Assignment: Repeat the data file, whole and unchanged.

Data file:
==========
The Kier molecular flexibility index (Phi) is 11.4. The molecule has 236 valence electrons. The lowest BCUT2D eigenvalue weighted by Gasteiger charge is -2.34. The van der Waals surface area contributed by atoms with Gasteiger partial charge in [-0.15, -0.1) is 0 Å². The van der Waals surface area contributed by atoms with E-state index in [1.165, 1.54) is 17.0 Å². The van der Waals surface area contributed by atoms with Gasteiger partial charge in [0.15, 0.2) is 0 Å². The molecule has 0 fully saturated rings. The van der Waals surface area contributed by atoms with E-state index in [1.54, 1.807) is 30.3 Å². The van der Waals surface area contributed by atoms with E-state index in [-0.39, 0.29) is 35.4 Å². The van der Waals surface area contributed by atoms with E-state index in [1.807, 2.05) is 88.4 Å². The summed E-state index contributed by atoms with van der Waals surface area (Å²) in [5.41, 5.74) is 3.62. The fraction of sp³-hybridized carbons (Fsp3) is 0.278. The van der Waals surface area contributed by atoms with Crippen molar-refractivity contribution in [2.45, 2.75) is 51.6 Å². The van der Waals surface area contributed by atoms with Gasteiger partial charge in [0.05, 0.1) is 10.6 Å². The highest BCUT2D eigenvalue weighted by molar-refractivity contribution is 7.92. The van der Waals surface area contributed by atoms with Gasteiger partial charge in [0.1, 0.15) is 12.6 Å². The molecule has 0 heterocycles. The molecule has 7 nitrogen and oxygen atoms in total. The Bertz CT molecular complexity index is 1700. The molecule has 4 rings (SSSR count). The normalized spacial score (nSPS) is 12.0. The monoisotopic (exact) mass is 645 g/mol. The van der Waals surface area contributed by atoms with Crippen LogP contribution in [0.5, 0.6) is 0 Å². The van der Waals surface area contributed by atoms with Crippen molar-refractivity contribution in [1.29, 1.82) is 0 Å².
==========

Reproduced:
The Kier molecular flexibility index (Phi) is 11.4. The molecule has 236 valence electrons. The lowest BCUT2D eigenvalue weighted by Gasteiger charge is -2.34. The van der Waals surface area contributed by atoms with Gasteiger partial charge in [-0.15, -0.1) is 0 Å². The van der Waals surface area contributed by atoms with E-state index in [1.165, 1.54) is 17.0 Å². The van der Waals surface area contributed by atoms with Gasteiger partial charge in [0.15, 0.2) is 0 Å². The molecule has 0 fully saturated rings. The van der Waals surface area contributed by atoms with E-state index in [1.54, 1.807) is 30.3 Å². The van der Waals surface area contributed by atoms with E-state index in [-0.39, 0.29) is 35.4 Å². The van der Waals surface area contributed by atoms with E-state index in [1.807, 2.05) is 88.4 Å². The summed E-state index contributed by atoms with van der Waals surface area (Å²) in [5.41, 5.74) is 3.62. The fraction of sp³-hybridized carbons (Fsp3) is 0.278. The van der Waals surface area contributed by atoms with Crippen molar-refractivity contribution in [2.45, 2.75) is 51.6 Å². The van der Waals surface area contributed by atoms with Gasteiger partial charge in [0.05, 0.1) is 10.6 Å². The highest BCUT2D eigenvalue weighted by molar-refractivity contribution is 7.92. The van der Waals surface area contributed by atoms with Gasteiger partial charge in [0.1, 0.15) is 12.6 Å². The molecule has 0 heterocycles. The molecule has 7 nitrogen and oxygen atoms in total. The Bertz CT molecular complexity index is 1700. The molecule has 4 rings (SSSR count). The normalized spacial score (nSPS) is 12.0. The monoisotopic (exact) mass is 645 g/mol. The van der Waals surface area contributed by atoms with Crippen LogP contribution in [0.5, 0.6) is 0 Å². The van der Waals surface area contributed by atoms with Crippen molar-refractivity contribution in [1.29, 1.82) is 0 Å².